Sign up with your email address to be the first to know about new products, VIP offers, blog features & more.

Red Flags: Why Xi’s China is in Jeopardy is the prescient and relevant book on China by renowned economist George Magnus, also the acclaimed author of ‘The Age of Ageing’ and ‘Uprising’. Plaudits include:
Martin Wolf, Financial Times – “characteristically clear and compelling”
Peter Frankopan, author of The Silk Roads – “ominous and thought-provoking”
David Smith, Sunday Times – “Magnus is not predicting a sudden crash but rater how a series of risks might unfold”

The book is also available in paperback form with additional chapters

George Magnus occupied a front row seat as Chief Economist at UBS as events challenged governments, economies and financial systems. He was at the coal-face for the Asia crisis, the dot-com boom and bust, the 2008 financial crisis, which he predicted as a ‘Minsky Moment’, the Euro crisis, and the rise of China in Asia and the global system.

Since leaving UBS in 2016, George has devoted his attention to the Xi Jinping’s China and sought to analyse and explain the key drivers of China’s economic slowdown and its consequences, and the increasingly trenchant significance of China’s role in the global economy and for international relations.

George is a research associate at Oxford University’s China Centre, and at the School of Oriental and African Studies in London, and works as author and speaker. His work  has been featured in many media sources including the Financial Times, Guardian, New Statesman, Politico, Prospect, Spectator, Telegraph, and the Times, and his China views are sought regularly by radio and TV. He also authored  The Age of Aging (2008), and Uprising: will emerging markets shape or shake the world economy? (2011).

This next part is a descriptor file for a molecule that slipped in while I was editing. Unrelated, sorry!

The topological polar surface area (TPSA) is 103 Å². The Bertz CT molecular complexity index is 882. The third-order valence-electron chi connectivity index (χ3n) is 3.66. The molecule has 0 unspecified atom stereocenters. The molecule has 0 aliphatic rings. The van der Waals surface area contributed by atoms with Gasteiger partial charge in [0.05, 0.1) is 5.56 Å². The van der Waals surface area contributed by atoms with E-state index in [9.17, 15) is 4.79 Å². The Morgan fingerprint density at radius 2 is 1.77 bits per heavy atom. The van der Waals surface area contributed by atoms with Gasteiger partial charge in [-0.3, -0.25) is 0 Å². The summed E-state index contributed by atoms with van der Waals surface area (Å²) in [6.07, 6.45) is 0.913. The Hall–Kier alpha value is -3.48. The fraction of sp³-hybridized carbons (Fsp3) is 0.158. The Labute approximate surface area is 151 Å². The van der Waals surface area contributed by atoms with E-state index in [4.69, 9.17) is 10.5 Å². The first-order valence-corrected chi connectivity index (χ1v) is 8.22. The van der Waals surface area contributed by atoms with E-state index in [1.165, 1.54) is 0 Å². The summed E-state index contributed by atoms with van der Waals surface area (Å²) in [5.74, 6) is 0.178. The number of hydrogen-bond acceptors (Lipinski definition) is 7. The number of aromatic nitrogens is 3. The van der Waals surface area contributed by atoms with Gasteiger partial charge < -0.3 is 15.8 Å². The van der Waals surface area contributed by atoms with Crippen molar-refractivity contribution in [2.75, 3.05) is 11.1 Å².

This website gathers together many of George Magnuss articles, opinion pieces and commentaries on these and other topics, and offers an opportunity for feedback.

Risk of a renminbi devaluation is real

China should not consider a currency devaluation and it wouldn’t help much anyway, but that doesn’t mean it won’t happen

China’s National People’s Congress and the economy: Short change

China’s NPC deliberated the economy and the headwinds swirling around both its technology successes and macro shortcomings. But policies to address the latter are still lacking

Why China’s New Growth Target Misses the Mark

The Chinese government is trying to lift spirits, but it has failed to offer realistic plans to address the country’s deep-seated economic problems.

How the Chinese markets lost faith in the CCP

China stabilised its equity market before the Lunar New Year holidays, but will this repair faltering confidence?

China’s Economy: Cassandra vs. Pollyanna

First published: China Books Review, 25th January 2024

The untimely passing of Li Keqiang at age 68,